Economic impacts of COVID-19

Trista Truong, reporter

Due to the coronavirus outbreak, the nation’s economy suffered, and still suffers, a major impact. The virus, also called COVID-19, forces states to go into a voluntary lock down. Nearly 3.3 million Americans applied for unemployment benefits, quadrupling the previous record set in 1982. Businesses have been shut down, causing the economy to stagnate. Revenues show signs of plummeting at restaurants, hotels, movie theaters, gyms, and airlines. Individuals across the U.S. believe the nation will soon move into an economic shutdown.

The United States now holds the record for the most reported coronavirus cases, with around 81,321 people affected, far surpassing China and Italy. Dr. Anthony Fauci, leading expert of infectious diseases and member of the White House’s coronavirus task force, says the pandemic could kill 100,000 to 200,000 Americans and infect millions more, leaving many worried for an extended quarantine period. Job losses could come to a total of about 47 million.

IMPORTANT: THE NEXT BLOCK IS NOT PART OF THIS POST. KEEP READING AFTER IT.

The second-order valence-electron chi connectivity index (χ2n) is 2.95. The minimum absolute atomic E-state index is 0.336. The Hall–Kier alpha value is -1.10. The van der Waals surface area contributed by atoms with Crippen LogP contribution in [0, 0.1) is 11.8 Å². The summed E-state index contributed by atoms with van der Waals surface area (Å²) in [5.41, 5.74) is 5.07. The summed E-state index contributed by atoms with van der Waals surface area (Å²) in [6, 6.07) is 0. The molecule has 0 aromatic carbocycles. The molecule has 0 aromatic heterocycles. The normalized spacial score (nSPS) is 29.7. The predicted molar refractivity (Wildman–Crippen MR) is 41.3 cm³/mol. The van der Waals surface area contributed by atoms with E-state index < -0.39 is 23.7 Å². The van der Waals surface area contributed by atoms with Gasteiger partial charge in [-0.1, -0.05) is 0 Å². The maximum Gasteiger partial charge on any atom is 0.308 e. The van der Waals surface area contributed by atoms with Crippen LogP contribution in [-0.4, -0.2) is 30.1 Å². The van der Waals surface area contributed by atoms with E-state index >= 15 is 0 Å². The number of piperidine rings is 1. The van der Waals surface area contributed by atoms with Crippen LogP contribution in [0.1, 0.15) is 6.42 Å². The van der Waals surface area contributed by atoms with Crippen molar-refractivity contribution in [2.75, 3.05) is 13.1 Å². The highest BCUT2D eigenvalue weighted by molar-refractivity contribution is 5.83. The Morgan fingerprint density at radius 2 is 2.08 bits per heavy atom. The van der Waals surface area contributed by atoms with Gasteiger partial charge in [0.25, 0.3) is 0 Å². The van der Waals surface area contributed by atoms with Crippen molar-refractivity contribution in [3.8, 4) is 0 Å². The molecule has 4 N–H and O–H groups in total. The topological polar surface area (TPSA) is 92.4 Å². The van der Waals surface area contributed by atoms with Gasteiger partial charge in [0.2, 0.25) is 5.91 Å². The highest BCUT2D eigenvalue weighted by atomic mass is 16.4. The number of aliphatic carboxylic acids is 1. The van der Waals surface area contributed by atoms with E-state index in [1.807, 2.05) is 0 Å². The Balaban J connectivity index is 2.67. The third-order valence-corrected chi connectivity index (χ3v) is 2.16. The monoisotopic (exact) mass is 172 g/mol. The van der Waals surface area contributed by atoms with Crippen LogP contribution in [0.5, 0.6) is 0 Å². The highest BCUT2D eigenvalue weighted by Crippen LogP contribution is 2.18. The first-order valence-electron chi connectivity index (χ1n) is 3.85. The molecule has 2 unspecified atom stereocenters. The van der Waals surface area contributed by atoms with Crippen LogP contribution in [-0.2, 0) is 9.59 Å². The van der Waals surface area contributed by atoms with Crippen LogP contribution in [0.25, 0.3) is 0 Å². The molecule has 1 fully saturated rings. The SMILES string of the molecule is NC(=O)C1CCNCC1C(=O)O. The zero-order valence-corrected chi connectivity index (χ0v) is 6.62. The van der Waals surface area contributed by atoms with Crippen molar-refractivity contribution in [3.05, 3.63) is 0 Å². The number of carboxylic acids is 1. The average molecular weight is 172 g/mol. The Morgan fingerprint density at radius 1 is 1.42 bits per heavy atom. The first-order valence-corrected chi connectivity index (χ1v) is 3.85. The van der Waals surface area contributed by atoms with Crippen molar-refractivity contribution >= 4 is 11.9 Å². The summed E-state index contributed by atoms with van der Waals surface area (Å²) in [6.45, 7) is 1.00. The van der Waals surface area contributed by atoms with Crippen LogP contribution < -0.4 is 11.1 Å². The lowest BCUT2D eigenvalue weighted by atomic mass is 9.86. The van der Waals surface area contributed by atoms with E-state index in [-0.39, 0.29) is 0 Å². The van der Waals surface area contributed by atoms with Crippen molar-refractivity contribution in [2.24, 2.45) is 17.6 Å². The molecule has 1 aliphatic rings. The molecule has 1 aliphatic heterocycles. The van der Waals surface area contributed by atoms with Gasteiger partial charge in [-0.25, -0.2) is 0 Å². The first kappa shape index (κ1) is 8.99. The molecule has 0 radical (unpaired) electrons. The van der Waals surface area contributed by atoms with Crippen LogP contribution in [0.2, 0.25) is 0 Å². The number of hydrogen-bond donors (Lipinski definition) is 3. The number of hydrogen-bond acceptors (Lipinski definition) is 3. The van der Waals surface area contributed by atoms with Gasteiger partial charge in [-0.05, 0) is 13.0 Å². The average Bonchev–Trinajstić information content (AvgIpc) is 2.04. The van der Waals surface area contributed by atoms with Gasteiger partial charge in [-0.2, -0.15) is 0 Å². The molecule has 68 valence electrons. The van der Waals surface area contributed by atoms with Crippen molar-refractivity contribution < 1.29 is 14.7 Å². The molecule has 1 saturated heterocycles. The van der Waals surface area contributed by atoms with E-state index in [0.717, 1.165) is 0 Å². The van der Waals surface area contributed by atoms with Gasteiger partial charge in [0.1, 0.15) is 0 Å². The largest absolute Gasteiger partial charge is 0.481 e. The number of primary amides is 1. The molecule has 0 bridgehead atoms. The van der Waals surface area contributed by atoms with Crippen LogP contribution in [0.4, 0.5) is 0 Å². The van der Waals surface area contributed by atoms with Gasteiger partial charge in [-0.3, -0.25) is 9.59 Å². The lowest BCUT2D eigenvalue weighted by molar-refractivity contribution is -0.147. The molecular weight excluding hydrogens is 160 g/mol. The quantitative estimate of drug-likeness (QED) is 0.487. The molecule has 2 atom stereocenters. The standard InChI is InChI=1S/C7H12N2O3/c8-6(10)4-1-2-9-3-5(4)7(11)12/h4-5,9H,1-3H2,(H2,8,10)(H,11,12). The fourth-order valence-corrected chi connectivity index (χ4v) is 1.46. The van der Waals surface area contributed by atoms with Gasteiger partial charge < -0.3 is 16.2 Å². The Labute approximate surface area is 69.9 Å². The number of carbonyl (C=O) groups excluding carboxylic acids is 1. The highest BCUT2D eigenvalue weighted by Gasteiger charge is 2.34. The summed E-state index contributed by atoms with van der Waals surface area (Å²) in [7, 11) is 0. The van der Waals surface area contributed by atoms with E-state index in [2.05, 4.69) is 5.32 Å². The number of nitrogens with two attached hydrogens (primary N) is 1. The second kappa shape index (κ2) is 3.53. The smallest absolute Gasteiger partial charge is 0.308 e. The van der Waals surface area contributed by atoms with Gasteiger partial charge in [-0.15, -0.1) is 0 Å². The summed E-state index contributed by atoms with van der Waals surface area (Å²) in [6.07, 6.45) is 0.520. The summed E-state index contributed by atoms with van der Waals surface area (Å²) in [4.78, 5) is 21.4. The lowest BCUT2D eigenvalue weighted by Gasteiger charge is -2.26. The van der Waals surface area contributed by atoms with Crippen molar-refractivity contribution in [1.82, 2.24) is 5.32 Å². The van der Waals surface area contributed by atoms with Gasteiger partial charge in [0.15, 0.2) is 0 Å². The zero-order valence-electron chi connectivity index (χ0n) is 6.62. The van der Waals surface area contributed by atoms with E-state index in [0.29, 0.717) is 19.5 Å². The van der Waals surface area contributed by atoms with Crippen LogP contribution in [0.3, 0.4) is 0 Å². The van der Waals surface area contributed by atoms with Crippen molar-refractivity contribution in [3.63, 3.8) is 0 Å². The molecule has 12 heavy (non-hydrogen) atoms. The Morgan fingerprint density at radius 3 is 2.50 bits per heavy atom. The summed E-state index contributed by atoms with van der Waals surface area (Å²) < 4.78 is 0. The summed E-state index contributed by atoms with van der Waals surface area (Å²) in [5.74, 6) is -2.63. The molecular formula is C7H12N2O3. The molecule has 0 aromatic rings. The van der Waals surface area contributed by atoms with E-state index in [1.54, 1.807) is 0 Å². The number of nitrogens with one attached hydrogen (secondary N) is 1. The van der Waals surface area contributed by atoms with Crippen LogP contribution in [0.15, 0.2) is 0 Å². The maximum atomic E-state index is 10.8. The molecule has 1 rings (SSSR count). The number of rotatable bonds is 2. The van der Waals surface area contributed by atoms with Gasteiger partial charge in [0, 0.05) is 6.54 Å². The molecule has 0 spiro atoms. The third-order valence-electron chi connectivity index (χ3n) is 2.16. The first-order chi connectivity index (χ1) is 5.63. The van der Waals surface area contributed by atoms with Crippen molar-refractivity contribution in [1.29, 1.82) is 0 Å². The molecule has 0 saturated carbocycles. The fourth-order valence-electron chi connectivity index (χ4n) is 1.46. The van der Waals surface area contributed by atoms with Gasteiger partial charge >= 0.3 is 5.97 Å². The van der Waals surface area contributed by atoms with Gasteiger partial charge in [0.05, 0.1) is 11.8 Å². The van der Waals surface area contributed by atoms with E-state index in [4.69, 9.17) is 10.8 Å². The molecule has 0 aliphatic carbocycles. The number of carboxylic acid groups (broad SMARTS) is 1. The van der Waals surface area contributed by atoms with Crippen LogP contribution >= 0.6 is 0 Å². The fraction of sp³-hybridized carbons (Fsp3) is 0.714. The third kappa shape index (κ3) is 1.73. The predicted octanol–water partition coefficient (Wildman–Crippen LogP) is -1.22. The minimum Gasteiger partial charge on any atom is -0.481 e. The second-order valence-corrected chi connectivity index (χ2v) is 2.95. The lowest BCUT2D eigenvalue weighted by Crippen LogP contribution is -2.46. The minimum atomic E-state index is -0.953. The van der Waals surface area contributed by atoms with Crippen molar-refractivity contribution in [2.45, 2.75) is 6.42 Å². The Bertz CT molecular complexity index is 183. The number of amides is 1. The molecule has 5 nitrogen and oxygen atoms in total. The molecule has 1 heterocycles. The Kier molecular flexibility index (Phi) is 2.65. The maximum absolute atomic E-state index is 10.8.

“The coronavirus pandemic has halted my working experience which makes it hard to gain experience in the field and get my name out there in the community,” senior Ivan Welborn said. 

Experts estimate the unemployment rate to possibly hit 32%, passing the unemployment rate of the Great Depression. However, the Senate’s coronavirus “Relief Bill” allows workers to apply for unemployment aid. The bill, worth roughly $2 trillion, intends to speed relief across the U.S. economy. Congress hopes it will keep businesses and individuals afloat during the long quarantine. 

“The pandemic has affected my job because I was going to work for the U.S. Census, but because of the virus, the Census has been delayed and whether or not I’ll be able to earn the same amount of money as before. I was supposed to earn around $4,000 with the Census and be able to pay for a semester of housing and food at college with it,” senior Myriam Rodas.